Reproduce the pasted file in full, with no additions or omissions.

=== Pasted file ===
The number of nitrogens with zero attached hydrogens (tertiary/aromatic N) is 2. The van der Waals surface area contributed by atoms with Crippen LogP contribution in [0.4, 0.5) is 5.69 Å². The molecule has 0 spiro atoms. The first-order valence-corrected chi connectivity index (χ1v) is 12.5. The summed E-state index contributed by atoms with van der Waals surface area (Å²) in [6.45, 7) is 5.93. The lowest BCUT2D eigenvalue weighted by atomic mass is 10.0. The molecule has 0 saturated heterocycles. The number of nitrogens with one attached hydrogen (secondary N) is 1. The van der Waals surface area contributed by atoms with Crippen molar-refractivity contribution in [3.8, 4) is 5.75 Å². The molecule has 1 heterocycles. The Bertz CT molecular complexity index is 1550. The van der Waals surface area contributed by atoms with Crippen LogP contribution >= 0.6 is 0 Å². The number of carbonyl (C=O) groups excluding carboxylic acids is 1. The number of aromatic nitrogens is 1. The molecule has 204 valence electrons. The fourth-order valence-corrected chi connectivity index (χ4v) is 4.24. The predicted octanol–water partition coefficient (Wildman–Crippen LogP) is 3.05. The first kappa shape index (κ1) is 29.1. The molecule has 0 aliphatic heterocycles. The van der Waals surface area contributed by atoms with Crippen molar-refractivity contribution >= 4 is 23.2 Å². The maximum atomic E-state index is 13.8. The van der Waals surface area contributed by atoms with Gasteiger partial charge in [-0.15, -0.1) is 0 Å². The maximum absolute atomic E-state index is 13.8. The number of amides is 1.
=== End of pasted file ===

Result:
The number of nitrogens with zero attached hydrogens (tertiary/aromatic N) is 2. The van der Waals surface area contributed by atoms with Crippen LogP contribution in [0.4, 0.5) is 5.69 Å². The molecule has 0 spiro atoms. The first-order valence-corrected chi connectivity index (χ1v) is 12.5. The summed E-state index contributed by atoms with van der Waals surface area (Å²) in [6.45, 7) is 5.93. The lowest BCUT2D eigenvalue weighted by atomic mass is 10.0. The molecule has 0 saturated heterocycles. The number of nitrogens with one attached hydrogen (secondary N) is 1. The van der Waals surface area contributed by atoms with Crippen molar-refractivity contribution in [3.8, 4) is 5.75 Å². The molecule has 1 heterocycles. The Bertz CT molecular complexity index is 1550. The van der Waals surface area contributed by atoms with Crippen LogP contribution >= 0.6 is 0 Å². The number of carbonyl (C=O) groups excluding carboxylic acids is 1. The number of aromatic nitrogens is 1. The molecule has 204 valence electrons. The fourth-order valence-corrected chi connectivity index (χ4v) is 4.24. The predicted octanol–water partition coefficient (Wildman–Crippen LogP) is 3.05. The first kappa shape index (κ1) is 29.1. The molecule has 0 aliphatic heterocycles. The van der Waals surface area contributed by atoms with Crippen molar-refractivity contribution >= 4 is 23.2 Å². The maximum atomic E-state index is 13.8. The van der Waals surface area contributed by atoms with Gasteiger partial charge in [-0.15, -0.1) is 0 Å². The maximum absolute atomic E-state index is 13.8. The number of amides is 1.